When we do so we are told that we are cruel, inhumane, greedy, monstrous, evil or immoral. And when they get really upset they have some unpleasant things to say as well!
Had these pilgrims to Nigeria asked me, I would have suggested they stay home and save their money. I would have told them to pursue the options that their physicians gave them. I would have told Wium to love his family, spend time with them, relish every second of the time he had left. I wouldn’t have recommended he travel to Nigeria and wait for hours on end for miracles that wouldn’t come his way.
Would that have been cruel? Would he have been better off with the advice to stay home and surround himself with those he loved? I think he would have been. It is not out of some malicious desire to see him suffer. He suffered far worse in Nigeria.
I am not against socialized health care because I want people to be ill or to die. It’s not because I own stocks in the field -- I wish I did. It is not because I enjoy the misery of others. The suffering of other people disturbs me greatly. I oppose national health care for the same reason I oppose the faith healers. It just doesn’t work.
There is no compassion in false solutions which often make the problems worse.
I opposed the war in Iraq for the same reason. I have no doubt that Bush is just stupid enough to believe that he was remaking the world. He thought he would leave the world a better place. I just don’t think the world works that way. I don’t think most problems in life are amenable to top-down, centrally planned solutions. I believe the evidence shows that the best, most lasting and effective solutions evolve from the bottom and spread through society. They are not planned, they are discovered and then emulated.
That is not to say that every top-down solution fails. A rare few works. Some work for some cases and cause harm in other cases. I think the cumulative results from such things are almost always negative. But the few that do work do not undo the harm of the many that fail. And there is a very high price to pay when you try this approach as the failed systems tend to become permanent. The costs of top-down solutions can be very, very high, in the last century they could be counted in the hundreds of millions of lives lost to utopias.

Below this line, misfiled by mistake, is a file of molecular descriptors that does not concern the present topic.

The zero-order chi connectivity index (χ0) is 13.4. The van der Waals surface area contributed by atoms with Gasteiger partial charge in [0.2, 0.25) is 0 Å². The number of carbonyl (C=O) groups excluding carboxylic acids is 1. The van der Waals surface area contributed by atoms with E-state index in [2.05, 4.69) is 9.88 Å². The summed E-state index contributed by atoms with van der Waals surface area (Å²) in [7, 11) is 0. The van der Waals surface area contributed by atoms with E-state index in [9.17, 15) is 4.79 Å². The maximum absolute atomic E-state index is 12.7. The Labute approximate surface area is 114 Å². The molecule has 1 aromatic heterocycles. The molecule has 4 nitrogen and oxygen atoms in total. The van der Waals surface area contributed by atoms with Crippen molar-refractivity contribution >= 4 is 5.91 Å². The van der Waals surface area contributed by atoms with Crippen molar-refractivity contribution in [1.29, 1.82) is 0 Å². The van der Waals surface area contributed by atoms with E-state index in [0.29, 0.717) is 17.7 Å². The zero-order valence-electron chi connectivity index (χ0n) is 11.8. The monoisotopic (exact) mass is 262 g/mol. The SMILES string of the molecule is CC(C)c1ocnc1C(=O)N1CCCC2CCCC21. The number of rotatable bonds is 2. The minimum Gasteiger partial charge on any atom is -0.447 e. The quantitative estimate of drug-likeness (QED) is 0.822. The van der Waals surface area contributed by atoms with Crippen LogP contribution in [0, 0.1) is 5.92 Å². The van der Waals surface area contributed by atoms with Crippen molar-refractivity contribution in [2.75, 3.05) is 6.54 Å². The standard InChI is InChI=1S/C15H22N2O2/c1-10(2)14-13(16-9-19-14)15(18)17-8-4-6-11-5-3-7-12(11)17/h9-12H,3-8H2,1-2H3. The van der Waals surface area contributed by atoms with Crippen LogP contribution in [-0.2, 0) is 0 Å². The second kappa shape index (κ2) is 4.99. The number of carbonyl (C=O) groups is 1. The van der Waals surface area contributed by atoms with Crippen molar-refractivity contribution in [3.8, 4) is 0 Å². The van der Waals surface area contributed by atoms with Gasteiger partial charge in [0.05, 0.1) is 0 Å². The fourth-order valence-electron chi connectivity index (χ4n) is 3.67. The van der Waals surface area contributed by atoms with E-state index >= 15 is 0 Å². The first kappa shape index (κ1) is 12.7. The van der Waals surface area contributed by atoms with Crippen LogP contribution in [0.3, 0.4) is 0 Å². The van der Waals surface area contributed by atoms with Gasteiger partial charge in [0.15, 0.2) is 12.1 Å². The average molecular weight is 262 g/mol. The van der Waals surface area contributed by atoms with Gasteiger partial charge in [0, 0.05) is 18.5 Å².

I don’t believe everyone is benevolent. Some are not. Some people are absolutely evil. By limiting the concentration of coercive power we limit the ability of such evil individuals to inflict great harm. They may still do harm but the harm they can do is greatly reduced. Take the many career failures of George Bush as an example. He worked for various individuals running businesses and none of them were run well. At most he could harm a relatively small number of people. But give him political power and the entire world suffers as a result.
I often feel bad because I know that telling the truth about reality often destroys dreams that people have. But wishing is not enough to make it real. Wium Basson wished he would be healed. He wasn’t.
The odd thing is that I share the dreams and wishes of many of the people I oppose politically. I wouldn’t mind if socialism worked but it won’t. If there were some magic formula for ordering society that would banish all problems I would applaude. But there isn’t. Life is a series of trade offs. There are more optimal and less optimal solutions. There are no panaceas.
Freedom doesn’t guarantee solutions. It just creates the conditions that make them more likely. State control doesn’t guarantee failure, it just creates the conditions that make failure far more likely. And whether you, or I, or anyone else, wished that these other solutions worked the reality is the same. I can’t promise you what miracles will be brought about by freedom. I can only assure you that freedom allows people to flourish and to discover and to innovate. It isn’t utopia. Utopia isn’t an option and anyone who promises utopia will deliver hell. It is just a recognition that the reality of the world is such that free people are more likely to discover real solutions.